Even simple innovations can help villages. For example, clean water with desert pumps. These little things can add up to be useful.It’s very important to try to embrace people that have innovative ideas and help them to turn [their ideas] into practical uses for the benefit of the community where they are.

Is innovation a challenging concept for people?

Yes, there is too much red tape, They are not used to change and so they are not very open for change. Egypt has a bit of a problem when it comes to innovation.

Do you see housing as a commodities market?

Of course, I think housing, especially with the volumes we are talking about in Egypt, is a pure commodity.

Why did you choose Homex as your partner for this project?

Why reinvent the wheel? I mean, these are people who are by far the most successful in low-income housing worldwide. They come with a lot of expertise, [good] track record, therefore, it saves us years of learning experience by having them as our partners.

Are class divisions in Egypt now as rigid as they were 15 years ago?

I think Egypt is still a very class-culture society, and people haven’t changed much.

Do you see a rebirth of the middle class?

It has nothing to do with the classing procedures in this country. The middle class is a function of the financial and educational progress of lower income and poorer people over time, acquiring the new status thanks to better education and financial income. So with inflation hitting those people, this brings them down to where they used to be. In many cases, even the education suffers as the first victim of the lack of money spent on the progress of education in the family. Therefore, they end up going back to being poor people.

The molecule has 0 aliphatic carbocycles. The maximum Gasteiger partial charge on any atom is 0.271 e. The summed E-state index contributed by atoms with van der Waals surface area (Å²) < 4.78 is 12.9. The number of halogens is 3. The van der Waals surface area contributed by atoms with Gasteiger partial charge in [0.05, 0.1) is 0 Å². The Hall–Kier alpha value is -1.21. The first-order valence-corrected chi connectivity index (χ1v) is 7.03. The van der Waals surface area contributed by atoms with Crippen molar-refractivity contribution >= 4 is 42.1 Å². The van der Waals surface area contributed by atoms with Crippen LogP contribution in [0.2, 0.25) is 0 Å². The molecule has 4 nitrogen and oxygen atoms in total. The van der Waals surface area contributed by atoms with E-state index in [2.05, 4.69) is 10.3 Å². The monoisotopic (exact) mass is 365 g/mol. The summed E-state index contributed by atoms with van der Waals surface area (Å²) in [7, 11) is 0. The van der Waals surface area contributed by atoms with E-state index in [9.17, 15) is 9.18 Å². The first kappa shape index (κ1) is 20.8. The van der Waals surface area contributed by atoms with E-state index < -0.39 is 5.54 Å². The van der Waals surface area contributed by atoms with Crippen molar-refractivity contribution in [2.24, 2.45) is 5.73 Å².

Was the initiative to form OHC governmental?

No, actually it was my initiative. I had started it in El-Gouna because I was always hoping that the younger waiters and younger workers would ultimately settle with their families in El-Gouna indefinitely, and call it their hometown. So we started OHC in El-Gouna actually. When we saw how they are, and how they were in demand, we embraced the idea [housing communities], and the government welcomed it, so we did it.

Was it a political move?

No, not at all. As I was telling you, I found it was a good thing and people were benefiting from it. Also it happened to be aligned with the government targets to help low-income people get homes in their own country.

How was the location chosen?

We had a long argument with the government regarding the location. I strongly believe poor people deserve better land because they cannot afford to live far from their workplace since they would be wasting half their income commuting everyday. Therefore, it was one sacrifice the government made to give the poorer people the better land since there is a lot of land, and since it really is the only thing that does not cost the government much because they have it.

Normally, it shouldn’t be given as a priority to poor people. We convinced them [the government] to allocate this good piece of land, which is quite central and in the heart of Sixth of October, towards this project. We built homes in a way that will not attract except poor people, so at the end of the day, it is the right way to go. If you put the poor people in the middle of nowhere, and think they are going to move out there, and they are not, they just cannot afford paying transport everyday.